Roughly three-quarters (77 percent) of Americans own smartphones, and those people spend an average of 2 hours and 51 minutes on their phones each day. That computes to about 86 hours a month. What’s more, 61 percent of smartphone users admit that they even use their devices in the bathroom.
Let’s face it. Americans love our smartphones. But are we going too far? Should we be concerned that we could possibly become addicted to them? Or are we already? Is being constantly connected helping or harming us?
To date, there have been a number of scientific research studies performed with the goal of finding out just how our mobile phone obsession is affecting our lives. One study carried out at Seoul’s Korea University used magnetic resonance spectroscopy (MRS) to study the brain chemistry composition of teenagers who were believed to have an addiction to their smartphones.
The results revealed an imbalance in that brain chemistry. In fact, twelve of the nineteen participants ended up receiving cognitive behavioral therapy similar to that which addresses addiction to video games.
But is that just an isolated incident? Are we really on our phones too much? Well, according to the Pew Research Center, almost half of those surveyed (46 percent) say they “couldn’t live without” their smartphones. And evidence from the referenced research study suggests that it’s not only our social lives that are suffering. It could be impacting our physical and mental wellbeing as well.
The scientists behind the study used standardized tests to determine the severity of each subject’s addiction. Participants were specifically asked how their smartphone usage impacted their day-to-day lives, including social activities and sleep patterns.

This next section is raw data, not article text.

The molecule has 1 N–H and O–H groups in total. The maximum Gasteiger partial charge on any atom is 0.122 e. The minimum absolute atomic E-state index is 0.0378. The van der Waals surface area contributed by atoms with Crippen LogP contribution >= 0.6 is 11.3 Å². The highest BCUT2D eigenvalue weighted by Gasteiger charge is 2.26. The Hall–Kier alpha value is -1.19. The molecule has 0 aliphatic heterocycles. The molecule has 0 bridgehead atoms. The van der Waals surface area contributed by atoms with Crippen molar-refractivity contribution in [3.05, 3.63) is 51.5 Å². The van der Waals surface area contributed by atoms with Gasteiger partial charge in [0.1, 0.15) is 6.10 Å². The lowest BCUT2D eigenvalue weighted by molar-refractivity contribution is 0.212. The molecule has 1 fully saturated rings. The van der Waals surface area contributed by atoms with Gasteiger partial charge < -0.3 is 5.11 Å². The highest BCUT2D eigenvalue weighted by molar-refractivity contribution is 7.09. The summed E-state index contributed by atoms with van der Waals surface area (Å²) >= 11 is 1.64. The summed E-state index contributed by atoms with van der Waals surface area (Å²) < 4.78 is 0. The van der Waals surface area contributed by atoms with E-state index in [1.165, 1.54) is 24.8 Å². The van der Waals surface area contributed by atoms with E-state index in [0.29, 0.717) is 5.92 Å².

The teens who were addicted scored higher on tests that indicated the presence or likelihood of depression, anxiety, insomnia and poor impulse control.
That’s not to say we can’t or shouldn’t continue using our smartphones. After all, it’s the way most of us manage our lives, from checking emails and social media to shopping and brushing up on the latest news. The key is balance. If you feel you’re overdoing it, here are a few tips to help you break the cycle and get your smartphone usage under control.
- Set times and limits for when and how long you’ll use your smartphone.
- Turn it off from time to time – particularly when you need concentration or have the opportunity for actual social interaction.
- Don’t use your phone or tablet within two hours of bedtime. This can disrupt healthy sleep patterns.
- Replace smartphone use with healthier activities. For instance, if you’re bored, rather than grabbing your phone, go for a walk or reach for a book instead.
- Wean yourself. If you feel the compulsive need to check your phone every 15 minutes, make a conscious effort to slowly increase the time in between check-ins to 30 minutes, then 45, then an hour, etc.
- Overcome your FOMO. One of the biggest culprits for smartphone addiction is fear of missing out. Accept that limiting your phone use may mean missing something from time to time. Remember what it used to be like before smartphones? You’ll be ok – we promise!
Now, over to you. What do you think? Are we too wrapped up in our smartphones or has it just become an acceptable part of life? Do the pros outweigh the cons? Let us know your thoughts in the comments section below!